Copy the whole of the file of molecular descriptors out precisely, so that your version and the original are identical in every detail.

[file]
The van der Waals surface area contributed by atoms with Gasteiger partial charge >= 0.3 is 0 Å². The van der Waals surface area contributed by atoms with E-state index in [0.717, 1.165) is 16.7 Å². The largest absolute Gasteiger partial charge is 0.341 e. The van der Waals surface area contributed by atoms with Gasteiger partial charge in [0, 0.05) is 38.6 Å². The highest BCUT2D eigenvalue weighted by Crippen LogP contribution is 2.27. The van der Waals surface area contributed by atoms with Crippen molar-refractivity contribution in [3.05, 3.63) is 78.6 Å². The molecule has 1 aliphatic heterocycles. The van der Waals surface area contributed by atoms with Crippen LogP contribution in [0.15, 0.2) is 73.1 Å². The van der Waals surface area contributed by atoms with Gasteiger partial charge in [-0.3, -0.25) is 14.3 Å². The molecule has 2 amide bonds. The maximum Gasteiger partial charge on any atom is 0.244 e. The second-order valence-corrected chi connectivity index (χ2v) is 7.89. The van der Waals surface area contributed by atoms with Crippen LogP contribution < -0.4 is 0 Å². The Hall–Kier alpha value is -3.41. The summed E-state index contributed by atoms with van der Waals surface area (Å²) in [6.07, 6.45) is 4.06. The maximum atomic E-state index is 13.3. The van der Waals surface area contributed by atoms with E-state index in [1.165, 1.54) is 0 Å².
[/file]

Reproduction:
The van der Waals surface area contributed by atoms with Gasteiger partial charge >= 0.3 is 0 Å². The van der Waals surface area contributed by atoms with E-state index in [0.717, 1.165) is 16.7 Å². The largest absolute Gasteiger partial charge is 0.341 e. The van der Waals surface area contributed by atoms with Gasteiger partial charge in [0, 0.05) is 38.6 Å². The highest BCUT2D eigenvalue weighted by Crippen LogP contribution is 2.27. The van der Waals surface area contributed by atoms with Crippen molar-refractivity contribution in [3.05, 3.63) is 78.6 Å². The molecule has 1 aliphatic heterocycles. The van der Waals surface area contributed by atoms with Crippen LogP contribution in [0.15, 0.2) is 73.1 Å². The van der Waals surface area contributed by atoms with Gasteiger partial charge in [-0.3, -0.25) is 14.3 Å². The molecule has 2 amide bonds. The maximum Gasteiger partial charge on any atom is 0.244 e. The second-order valence-corrected chi connectivity index (χ2v) is 7.89. The van der Waals surface area contributed by atoms with Crippen LogP contribution < -0.4 is 0 Å². The Hall–Kier alpha value is -3.41. The summed E-state index contributed by atoms with van der Waals surface area (Å²) in [6.07, 6.45) is 4.06. The maximum atomic E-state index is 13.3. The van der Waals surface area contributed by atoms with E-state index in [1.165, 1.54) is 0 Å².